The Bearable Lightness of Walking

crow tracks beside tire tracks in the snow

I started the year with a new, more woods-worthy laptop. My five-year-old Acer had begun to fail, which was hugely disappointing but I used the opportunity to get something a bit more portable. Over the past year I’ve done more and more writing in the woods, but generally on my phone (bought last year at this time), which works fine for poems and free-form zuihitsu-type essays of the sort I blogged last April, but not so well for, say, erasure poems, where one does need to be able to see a wider screen. I’m also not one to watch and share videos from a phone, and the finer details of administering a website are  vastly easier on a larger-screened device. It would be nice, I thought, in warmer weather to be able to bring along a wifi hotspot and do all my web work at stopping points on my daily walks (benches, stones piled against trees, that sort of thing). I’m not keen on touch-screens, so rather than a tablet I got a notebook-style computer with a 13-inch screen weighing less than two pounds.

Staying light isn’t only a concern for backpackers. Freely wandering in a literal sense tends to free up the mind as well, and first and foremost, I think, it has to be fun. When I am in the zone, noticing things, snapping photos and jotting down ideas, it helps that I’m not sweating profusely and gasping for breath. So the ultralight shoes I wear, for example, make walking an altogether more enjoyable experience, a fact that was brought home to me two months ago when I bought a heavy pair of work boots and took them for a walk to break them in. Going up any kind of hill became an unexpected chore, and I ended up not enjoying the hike nearly as much as I usually do, even though this is exactly the sort of footwear I used to live in, back when I didn’t spend at least four hours outdoors every day.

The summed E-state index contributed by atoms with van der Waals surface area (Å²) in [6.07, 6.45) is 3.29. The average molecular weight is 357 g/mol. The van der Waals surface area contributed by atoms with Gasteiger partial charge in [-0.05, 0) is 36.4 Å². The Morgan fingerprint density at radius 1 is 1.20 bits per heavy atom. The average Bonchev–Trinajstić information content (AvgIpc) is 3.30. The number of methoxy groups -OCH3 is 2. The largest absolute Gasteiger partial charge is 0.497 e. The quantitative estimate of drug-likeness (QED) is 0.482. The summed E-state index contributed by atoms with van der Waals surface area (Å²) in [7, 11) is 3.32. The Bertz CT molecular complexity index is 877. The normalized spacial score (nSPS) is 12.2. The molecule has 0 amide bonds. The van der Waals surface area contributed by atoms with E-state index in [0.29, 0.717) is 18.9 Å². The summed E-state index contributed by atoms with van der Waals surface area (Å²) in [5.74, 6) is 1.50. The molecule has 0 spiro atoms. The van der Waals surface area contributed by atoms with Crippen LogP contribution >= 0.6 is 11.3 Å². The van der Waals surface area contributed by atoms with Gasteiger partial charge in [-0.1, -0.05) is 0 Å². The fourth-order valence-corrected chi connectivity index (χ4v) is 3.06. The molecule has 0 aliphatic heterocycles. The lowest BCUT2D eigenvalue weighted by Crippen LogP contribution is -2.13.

Since I always forget to post here, you don’t have to scroll very far to find a post from last March which ended up seeming a bit prophetic about all the “walking poems” I ended up writing in the ensuing months.

come to think of it my feet were born first

i had gone to extreme lengths not to leave home

but is that why i think best on my feet

What is a walking poem? More than just a poem based on a hike, it aims

To engage readers the way walking engages the heart, lungs, and mind. In-breath, out-breath. Gathering impressions, gathering wool.

Or so I wrote at Via Negativa last October. Click through for more.

Pepys Erasure Project

In other big news which I am late in sharing, I made it to the end of Pepys’ Diary on May 30, having used every entry in at least one erasure, compiled a PDF of the final year (see here for download links to all the PDFs), then took the next seven months off to write the aforementioned walking poems. On January 1 I rejoined the folks reading Pepys together online, though possibly just for a couple of years. I feel I owe it to the project to come up with better erasures for the first 500 or so diary entries, before I really knew what I was doing.

That is of course all going on over at Via Negativa. If you’d like to follow along, pick up a free subscription via the form in the sidebar there.

Poetry Month approaches!

One final note: My previously announced reading at the Frenchtown Bookshop in New Jersey, hosted by Vasiliki Katsarou, has been re-scheduled for April Fools Day, which suits me to a T. Here’s the announcement.

A hand holds up the cover of "Walking Unever Ground:  Selected Haiku of Bill Pauly" in a late-autumn forest
my walking companion a couple of weeks ago in the Seven Mountains (northeast of here)

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